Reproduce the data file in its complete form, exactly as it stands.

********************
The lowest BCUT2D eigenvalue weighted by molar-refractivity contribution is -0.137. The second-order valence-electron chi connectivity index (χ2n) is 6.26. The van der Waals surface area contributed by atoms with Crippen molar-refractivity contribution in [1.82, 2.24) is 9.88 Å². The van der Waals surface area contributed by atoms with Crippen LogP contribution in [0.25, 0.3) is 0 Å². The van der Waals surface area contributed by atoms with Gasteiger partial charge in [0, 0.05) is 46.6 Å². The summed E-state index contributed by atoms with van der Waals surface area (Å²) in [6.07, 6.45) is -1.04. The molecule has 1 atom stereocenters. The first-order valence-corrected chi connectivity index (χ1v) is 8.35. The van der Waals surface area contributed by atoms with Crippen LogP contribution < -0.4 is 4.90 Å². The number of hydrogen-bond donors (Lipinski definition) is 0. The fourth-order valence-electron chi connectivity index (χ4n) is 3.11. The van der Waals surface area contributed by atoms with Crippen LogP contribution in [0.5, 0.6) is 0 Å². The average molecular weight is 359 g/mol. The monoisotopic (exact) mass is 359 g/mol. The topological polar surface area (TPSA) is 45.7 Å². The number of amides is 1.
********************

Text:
The lowest BCUT2D eigenvalue weighted by molar-refractivity contribution is -0.137. The second-order valence-electron chi connectivity index (χ2n) is 6.26. The van der Waals surface area contributed by atoms with Crippen molar-refractivity contribution in [1.82, 2.24) is 9.88 Å². The van der Waals surface area contributed by atoms with Crippen LogP contribution in [0.25, 0.3) is 0 Å². The van der Waals surface area contributed by atoms with Gasteiger partial charge in [0, 0.05) is 46.6 Å². The summed E-state index contributed by atoms with van der Waals surface area (Å²) in [6.07, 6.45) is -1.04. The molecule has 1 atom stereocenters. The first-order valence-corrected chi connectivity index (χ1v) is 8.35. The van der Waals surface area contributed by atoms with Crippen LogP contribution < -0.4 is 4.90 Å². The number of hydrogen-bond donors (Lipinski definition) is 0. The fourth-order valence-electron chi connectivity index (χ4n) is 3.11. The van der Waals surface area contributed by atoms with Crippen LogP contribution in [0.5, 0.6) is 0 Å². The average molecular weight is 359 g/mol. The monoisotopic (exact) mass is 359 g/mol. The topological polar surface area (TPSA) is 45.7 Å². The number of amides is 1.